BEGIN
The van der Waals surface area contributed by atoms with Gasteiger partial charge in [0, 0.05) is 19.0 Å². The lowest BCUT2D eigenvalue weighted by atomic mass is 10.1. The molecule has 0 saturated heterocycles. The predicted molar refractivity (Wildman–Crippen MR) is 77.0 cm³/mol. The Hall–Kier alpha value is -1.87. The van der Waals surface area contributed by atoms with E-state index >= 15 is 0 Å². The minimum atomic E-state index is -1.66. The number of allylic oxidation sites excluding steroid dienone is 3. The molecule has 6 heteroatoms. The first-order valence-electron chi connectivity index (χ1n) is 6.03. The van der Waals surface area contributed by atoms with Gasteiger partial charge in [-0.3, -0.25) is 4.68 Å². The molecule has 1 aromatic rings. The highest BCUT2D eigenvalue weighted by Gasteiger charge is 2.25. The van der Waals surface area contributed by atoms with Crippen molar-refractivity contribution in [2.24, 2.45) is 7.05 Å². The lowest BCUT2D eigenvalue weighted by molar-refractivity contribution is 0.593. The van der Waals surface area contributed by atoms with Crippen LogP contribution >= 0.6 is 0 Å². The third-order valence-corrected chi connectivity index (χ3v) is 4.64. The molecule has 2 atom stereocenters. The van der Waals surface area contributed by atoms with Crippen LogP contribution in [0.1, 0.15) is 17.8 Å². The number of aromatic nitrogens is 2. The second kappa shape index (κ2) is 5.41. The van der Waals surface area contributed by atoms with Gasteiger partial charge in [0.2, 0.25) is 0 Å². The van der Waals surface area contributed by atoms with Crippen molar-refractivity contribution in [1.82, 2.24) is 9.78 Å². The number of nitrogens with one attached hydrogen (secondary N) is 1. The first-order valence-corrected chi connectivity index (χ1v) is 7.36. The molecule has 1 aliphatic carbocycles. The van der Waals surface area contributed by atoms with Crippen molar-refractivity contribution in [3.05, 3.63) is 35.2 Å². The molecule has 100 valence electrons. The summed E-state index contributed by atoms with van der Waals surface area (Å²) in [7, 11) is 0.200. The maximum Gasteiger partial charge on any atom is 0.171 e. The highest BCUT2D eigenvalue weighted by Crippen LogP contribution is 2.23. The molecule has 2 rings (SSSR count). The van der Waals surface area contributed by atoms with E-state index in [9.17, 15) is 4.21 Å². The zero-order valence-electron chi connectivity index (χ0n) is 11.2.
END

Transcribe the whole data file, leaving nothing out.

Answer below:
The van der Waals surface area contributed by atoms with Gasteiger partial charge in [0, 0.05) is 19.0 Å². The lowest BCUT2D eigenvalue weighted by atomic mass is 10.1. The molecule has 0 saturated heterocycles. The predicted molar refractivity (Wildman–Crippen MR) is 77.0 cm³/mol. The Hall–Kier alpha value is -1.87. The van der Waals surface area contributed by atoms with E-state index >= 15 is 0 Å². The minimum atomic E-state index is -1.66. The number of allylic oxidation sites excluding steroid dienone is 3. The molecule has 6 heteroatoms. The first-order valence-electron chi connectivity index (χ1n) is 6.03. The van der Waals surface area contributed by atoms with Gasteiger partial charge in [-0.3, -0.25) is 4.68 Å². The molecule has 1 aromatic rings. The highest BCUT2D eigenvalue weighted by Gasteiger charge is 2.25. The van der Waals surface area contributed by atoms with Crippen molar-refractivity contribution in [2.24, 2.45) is 7.05 Å². The lowest BCUT2D eigenvalue weighted by molar-refractivity contribution is 0.593. The van der Waals surface area contributed by atoms with Crippen LogP contribution >= 0.6 is 0 Å². The third-order valence-corrected chi connectivity index (χ3v) is 4.64. The molecule has 2 atom stereocenters. The van der Waals surface area contributed by atoms with Crippen LogP contribution in [0.1, 0.15) is 17.8 Å². The number of aromatic nitrogens is 2. The second kappa shape index (κ2) is 5.41. The van der Waals surface area contributed by atoms with Gasteiger partial charge in [0.2, 0.25) is 0 Å². The van der Waals surface area contributed by atoms with Crippen molar-refractivity contribution in [1.82, 2.24) is 9.78 Å². The number of nitrogens with one attached hydrogen (secondary N) is 1. The first-order valence-corrected chi connectivity index (χ1v) is 7.36. The molecule has 1 aliphatic carbocycles. The van der Waals surface area contributed by atoms with Crippen molar-refractivity contribution in [3.05, 3.63) is 35.2 Å². The molecule has 100 valence electrons. The summed E-state index contributed by atoms with van der Waals surface area (Å²) in [7, 11) is 0.200. The maximum Gasteiger partial charge on any atom is 0.171 e. The highest BCUT2D eigenvalue weighted by Crippen LogP contribution is 2.23. The molecule has 2 rings (SSSR count). The van der Waals surface area contributed by atoms with E-state index in [9.17, 15) is 4.21 Å². The zero-order valence-electron chi connectivity index (χ0n) is 11.2.